There is mounting evidence that state-enforced wages have resulted in job losses, but when companies have the confidence to hike wages, there is no employment destruction. Several companies, including BB&T, now start employees from $12.00 up to $15.00.
Regions Financial is increasing its 401K match for its more than 22,000+ employees in addition to certain hospital and accident insurance products (free of charge).
When companies invest in infrastructure, it puts the community to work. Comcast announced its commitment to at least $50 billion over the next five years. Aflac is increasing its U.S. investment by $250 million.
U.S. Bancorp is giving $150 million to charity as a result of the new tax laws. There are five companies that have announced $355 million to charity, and I’m sure that number will climb significantly higher.
Yesterday, President Trump talked about Dow Jones 30,000, and I’m thinking ‘why not?’ It doesn’t mean that it comes in a straight line or without a scare or two, but it’s not so farfetched when compared to other periods in history. I see commonality between this period and 1995 and (also in 1925).
Yes, those periods eventually led to massive crashes, but those were years later and were well- telegraphed with weakening fundamentals. We are watching for that every minute of each day. Right now, I feel confident that such a scenario is a long way off.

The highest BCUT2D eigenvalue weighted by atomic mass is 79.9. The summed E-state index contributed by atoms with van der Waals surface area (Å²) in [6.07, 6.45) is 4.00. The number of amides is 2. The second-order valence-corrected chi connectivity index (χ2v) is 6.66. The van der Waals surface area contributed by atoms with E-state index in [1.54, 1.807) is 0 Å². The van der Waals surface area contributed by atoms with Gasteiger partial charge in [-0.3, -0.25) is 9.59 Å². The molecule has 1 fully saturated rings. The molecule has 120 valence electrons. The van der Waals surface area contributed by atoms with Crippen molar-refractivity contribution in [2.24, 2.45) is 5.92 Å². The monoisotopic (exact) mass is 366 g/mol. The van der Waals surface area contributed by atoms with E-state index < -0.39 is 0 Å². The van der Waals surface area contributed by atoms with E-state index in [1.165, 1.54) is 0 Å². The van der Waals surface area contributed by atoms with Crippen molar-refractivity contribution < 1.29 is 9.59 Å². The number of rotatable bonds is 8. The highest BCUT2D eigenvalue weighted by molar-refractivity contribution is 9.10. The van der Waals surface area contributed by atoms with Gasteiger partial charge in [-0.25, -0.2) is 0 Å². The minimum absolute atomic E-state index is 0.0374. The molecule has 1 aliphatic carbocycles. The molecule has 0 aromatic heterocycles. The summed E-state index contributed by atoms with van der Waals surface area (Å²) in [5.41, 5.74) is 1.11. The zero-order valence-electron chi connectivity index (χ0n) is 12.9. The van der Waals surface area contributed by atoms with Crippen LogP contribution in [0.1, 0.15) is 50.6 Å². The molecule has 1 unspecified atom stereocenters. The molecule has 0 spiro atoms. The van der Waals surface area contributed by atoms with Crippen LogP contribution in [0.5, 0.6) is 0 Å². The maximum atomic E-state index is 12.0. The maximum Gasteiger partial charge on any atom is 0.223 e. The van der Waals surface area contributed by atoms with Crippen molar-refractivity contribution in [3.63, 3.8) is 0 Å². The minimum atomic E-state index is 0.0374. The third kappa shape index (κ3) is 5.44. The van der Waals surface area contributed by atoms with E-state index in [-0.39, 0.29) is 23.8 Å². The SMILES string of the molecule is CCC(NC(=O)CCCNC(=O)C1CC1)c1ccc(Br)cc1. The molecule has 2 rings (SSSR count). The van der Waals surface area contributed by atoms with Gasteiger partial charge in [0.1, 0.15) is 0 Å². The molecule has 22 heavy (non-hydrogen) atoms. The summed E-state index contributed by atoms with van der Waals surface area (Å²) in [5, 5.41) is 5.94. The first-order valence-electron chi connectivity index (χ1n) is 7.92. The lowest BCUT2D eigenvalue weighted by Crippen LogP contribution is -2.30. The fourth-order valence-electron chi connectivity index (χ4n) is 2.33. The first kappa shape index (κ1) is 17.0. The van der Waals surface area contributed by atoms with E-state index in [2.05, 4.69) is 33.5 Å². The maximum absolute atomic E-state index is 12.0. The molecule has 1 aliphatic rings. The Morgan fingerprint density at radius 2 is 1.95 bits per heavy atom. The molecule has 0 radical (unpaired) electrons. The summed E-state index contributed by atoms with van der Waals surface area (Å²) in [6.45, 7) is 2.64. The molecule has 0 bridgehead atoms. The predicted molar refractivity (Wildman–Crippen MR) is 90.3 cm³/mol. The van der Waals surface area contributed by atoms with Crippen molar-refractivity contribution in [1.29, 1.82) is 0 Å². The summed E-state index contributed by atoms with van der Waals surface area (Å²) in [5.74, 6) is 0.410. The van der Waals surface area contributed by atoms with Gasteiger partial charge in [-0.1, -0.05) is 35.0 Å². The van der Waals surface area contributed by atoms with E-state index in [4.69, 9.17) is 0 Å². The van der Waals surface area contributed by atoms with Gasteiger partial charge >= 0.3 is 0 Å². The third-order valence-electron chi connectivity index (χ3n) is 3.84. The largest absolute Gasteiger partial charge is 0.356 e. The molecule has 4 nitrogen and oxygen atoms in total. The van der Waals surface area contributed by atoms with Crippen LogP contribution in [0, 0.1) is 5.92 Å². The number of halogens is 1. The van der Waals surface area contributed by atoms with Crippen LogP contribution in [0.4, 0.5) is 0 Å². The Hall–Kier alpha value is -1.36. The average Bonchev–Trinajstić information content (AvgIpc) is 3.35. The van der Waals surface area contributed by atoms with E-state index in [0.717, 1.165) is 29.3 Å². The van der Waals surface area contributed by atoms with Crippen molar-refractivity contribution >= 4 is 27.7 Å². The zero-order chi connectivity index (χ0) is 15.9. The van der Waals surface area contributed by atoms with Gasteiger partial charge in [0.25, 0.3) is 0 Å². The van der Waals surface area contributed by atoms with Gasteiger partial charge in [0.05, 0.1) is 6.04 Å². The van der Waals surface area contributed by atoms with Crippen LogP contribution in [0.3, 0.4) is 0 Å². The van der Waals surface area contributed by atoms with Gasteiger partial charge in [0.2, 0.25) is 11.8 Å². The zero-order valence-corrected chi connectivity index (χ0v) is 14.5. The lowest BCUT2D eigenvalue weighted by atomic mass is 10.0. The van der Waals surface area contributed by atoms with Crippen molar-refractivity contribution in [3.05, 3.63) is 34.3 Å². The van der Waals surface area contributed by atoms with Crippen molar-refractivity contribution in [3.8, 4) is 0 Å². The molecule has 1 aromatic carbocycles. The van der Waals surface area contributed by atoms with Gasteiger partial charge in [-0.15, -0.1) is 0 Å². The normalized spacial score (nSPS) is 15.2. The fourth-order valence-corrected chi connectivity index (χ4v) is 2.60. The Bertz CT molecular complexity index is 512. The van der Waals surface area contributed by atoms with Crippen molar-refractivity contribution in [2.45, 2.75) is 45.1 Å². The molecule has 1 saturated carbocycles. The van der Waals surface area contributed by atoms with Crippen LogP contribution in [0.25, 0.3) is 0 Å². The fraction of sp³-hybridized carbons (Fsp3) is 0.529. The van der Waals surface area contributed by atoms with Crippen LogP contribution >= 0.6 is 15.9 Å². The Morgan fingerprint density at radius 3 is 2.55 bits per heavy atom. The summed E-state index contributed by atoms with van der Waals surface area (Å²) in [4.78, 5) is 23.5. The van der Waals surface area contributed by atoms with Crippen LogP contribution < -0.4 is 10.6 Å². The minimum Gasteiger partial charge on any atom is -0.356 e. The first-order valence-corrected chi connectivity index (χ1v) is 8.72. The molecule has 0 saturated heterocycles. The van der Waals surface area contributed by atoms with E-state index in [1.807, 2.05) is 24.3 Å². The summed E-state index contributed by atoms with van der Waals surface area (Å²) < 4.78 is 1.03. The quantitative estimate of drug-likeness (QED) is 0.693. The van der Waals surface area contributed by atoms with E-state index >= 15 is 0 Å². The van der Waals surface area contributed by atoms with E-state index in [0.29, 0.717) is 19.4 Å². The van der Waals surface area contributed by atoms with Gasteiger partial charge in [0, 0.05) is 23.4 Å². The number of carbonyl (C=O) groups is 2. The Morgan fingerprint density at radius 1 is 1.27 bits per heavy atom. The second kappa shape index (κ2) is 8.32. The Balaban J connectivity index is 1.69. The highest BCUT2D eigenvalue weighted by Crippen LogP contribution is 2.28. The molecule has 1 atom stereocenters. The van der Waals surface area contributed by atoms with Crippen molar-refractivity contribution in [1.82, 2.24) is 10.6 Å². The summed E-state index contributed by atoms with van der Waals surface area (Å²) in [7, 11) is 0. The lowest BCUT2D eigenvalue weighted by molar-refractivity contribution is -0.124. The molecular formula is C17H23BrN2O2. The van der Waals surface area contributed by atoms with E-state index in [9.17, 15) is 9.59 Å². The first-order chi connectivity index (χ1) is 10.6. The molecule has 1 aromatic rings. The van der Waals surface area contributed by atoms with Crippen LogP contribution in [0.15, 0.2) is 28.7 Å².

This morning’s job report release came in at 148,000 for the month of December, substantially lower than expected. This has given the market some pause, but it hasn’t erased the pre-open strength. On one hand, there is the notion this is a Goldilocks report; not too hot or cold. But the fact is, there are some areas I would have liked to see better numbers.
By the same token, I’m thrilled with goods producing jobs:
I’ll have a more detailed look in the afternoon note.
|Charles, can you go back covering business more than politics? You were good at teaching investing.|
Pat Brown on 1/5/2018 11:30:21 AM
|That's a goal this year...tired of nonsensical gossip like questionable books and soap opera drama while America in the midst of an amazing rebound. There are important connections between politics and the economy and market but too much negative stuff all based on biases that mean nothing to investors. CP|
Charles Payne on 1/5/2018 11:33:18 AM
|I believe that we are just beginning to see a roaring economy. The intersection of politics and economics is what is driving this stock market. Companies obviously believe that the current administration and the policies that have been enacted are better for their business than not. It's an exciting time to be an investor and to seek out which sectors will benefit first. There is an optimism and energy in my area of the country that I have not seen in 8 years. We will see pullbacks but we will also see new highs in the markets and there are a lot of opportunities out there. Looking forward to 2018!|
Michelle Johnson on 1/5/2018 1:27:48 PM
|Enjoy watching Charles on Fox.|
Vincent Tullo on 1/6/2018 10:54:09 AM
|Thank you very much Vincent. CP|
Charles Payne on 1/6/2018 3:20:06 PM